The plight of families trying to make ends meet in Hyndburn has been laid bare in two shocking new reports.

People in the borough are among the most at risk of falling into poverty or having their homes repossessed in the country, it has been revealed.

According to one survey, 30 per cent of homes in Hyndburn are in danger of slipping below the breadline – the second highest figure in the UK.

And a separate report by the charity Shelter has shown that the borough is the 21st worst in the country for repossessions with around 167 homes a year being reclaimed by the banks.

The damning reports come just weeks after the Observer highlighted that the high numbers of food parcels being handed out by the Maundy Relief charity, with organiser Dorothy McGregor saying that for many families in the borough life in 2012 is ‘worse than The Depression’.

The charity has now handed out more 700 parcels since the start of the year.

After hearing of the new reports, Dorothy said she believes the situation is even worse than she first thought.

She said: "The situation for many families is now dire and horrendous.

"It is part of the downward spiral because if you haven’t got a job then you haven’t got a home and it affects everything. It’s a domino effect.

"People don’t plan for the future. They think they have a good secure job but then they can lose it like that.

"It justifies what we are trying to say about the issue of poverty and adds ballast and evidence to that.'

Council leader Miles Parkinson blamed the figures on the borough low income levels and said more must be done to create jobs.

He said: "It's extremely worrying and without job creation we can only see a spiral down.

"Most people are only eight weeks away from serious debt and if you are out of work will struggle to pay your rent or mortgage."

Research carried out by financial experts Experian shows how 30 per cent of borough households are 'on a cliff edge' of falling into poverty.

The Breadline Britain report by Experian places Hyndburn second in the county out of 406 local authorities with only Torbay in Devon thought to have a higher percentage of families at risk of falling into poverty.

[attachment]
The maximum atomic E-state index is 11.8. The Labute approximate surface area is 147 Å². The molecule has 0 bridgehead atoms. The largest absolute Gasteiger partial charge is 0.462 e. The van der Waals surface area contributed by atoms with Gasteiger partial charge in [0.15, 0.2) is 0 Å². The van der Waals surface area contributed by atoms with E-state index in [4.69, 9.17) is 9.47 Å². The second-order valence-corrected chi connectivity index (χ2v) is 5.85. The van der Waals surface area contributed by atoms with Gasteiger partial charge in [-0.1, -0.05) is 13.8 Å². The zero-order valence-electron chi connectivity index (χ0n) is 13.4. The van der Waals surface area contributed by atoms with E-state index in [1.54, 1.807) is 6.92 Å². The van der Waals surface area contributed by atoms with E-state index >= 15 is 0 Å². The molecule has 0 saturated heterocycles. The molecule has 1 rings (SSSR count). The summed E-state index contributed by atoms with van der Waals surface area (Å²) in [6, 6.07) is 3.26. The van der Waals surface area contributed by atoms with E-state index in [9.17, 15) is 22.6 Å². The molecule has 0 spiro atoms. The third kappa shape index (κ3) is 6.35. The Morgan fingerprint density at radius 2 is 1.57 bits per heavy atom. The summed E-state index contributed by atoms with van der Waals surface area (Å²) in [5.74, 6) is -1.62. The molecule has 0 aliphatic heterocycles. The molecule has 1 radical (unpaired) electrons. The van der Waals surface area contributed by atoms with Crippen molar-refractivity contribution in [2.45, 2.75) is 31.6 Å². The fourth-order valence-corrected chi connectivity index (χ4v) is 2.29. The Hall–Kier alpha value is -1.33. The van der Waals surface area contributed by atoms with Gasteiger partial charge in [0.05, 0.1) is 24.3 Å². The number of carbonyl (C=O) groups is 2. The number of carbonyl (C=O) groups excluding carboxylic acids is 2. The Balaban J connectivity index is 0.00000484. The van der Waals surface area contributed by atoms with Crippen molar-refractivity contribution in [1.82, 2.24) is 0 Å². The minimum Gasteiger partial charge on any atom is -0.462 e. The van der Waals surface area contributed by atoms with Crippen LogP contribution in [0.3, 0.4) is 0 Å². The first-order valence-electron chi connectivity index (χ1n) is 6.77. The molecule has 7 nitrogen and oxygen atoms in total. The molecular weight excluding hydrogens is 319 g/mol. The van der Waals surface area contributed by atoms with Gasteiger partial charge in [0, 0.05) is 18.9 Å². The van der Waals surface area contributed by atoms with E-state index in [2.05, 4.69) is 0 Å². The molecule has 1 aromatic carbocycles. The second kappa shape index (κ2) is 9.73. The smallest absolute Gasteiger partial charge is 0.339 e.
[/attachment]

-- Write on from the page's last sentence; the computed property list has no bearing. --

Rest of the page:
Bruno Rost, of Experian, said the list was measured using nearly 400 'social indicators' including people's finances, where they live, hobbies and education.

He said: "What we did was look at the sections of the population who are under the most financial stress in work and find it difficult to cope on their current incomes.

"We are not saying they are over the edge yet but they are on the cliff edge."

The report found that Hyndburn fared worst for low income families living in poor quality older terraces.

It found that nearly 19 per cent of the population fitted into this category, the next highest was Lincoln with 10.9 per cent.

Homeless charity Shelter also warned residents they face falling into a 'spiral of debt and repossession' after Hyndburn was named as one of the top ten repossession hotspots in the north west.

Shelter's 'Repossession Risk Hotspot' report places the borough ninth on the areas hot spot list and 21st nationally.

Figures show there were 5.59 homes repossessed for every thousand in the borough during 2011/2012.

Campbell Robb, chief executive of Shelter, said having a home repossessed is worse than having to fight a child custody battle.

He said: "Most people think that repossession will never happen to them, however rising unemployment, high living costs and high house prices mean that many people in the North West are living close to the edge already."

In previous Poverty in 2012 reports, the Observer has highlighted how families have been hit hard by economic hardship with Maundy Relief now in desperate need of supplies.

Last week we reported how more than 150 people die every year from smoking related deaths with people from poor backgrounds more at risk.

THE Observer is calling on shops and businesses to set up collections points to encourage shoppers to donate items of food for those less fortunate than themselves.

We want collection points to be a way to get the whole community rallying round to help and to take some of the tremendous pressure off the Accrington charity in providing food for those in need.

The names and locations of the businesses that house collection boxes points will be published in the paper so members of the public can drop off items.

We will also provide posters to help businesses advertise them.

If your business would like to house a collection box, contact the newsroom on 0161 211 2977 or email: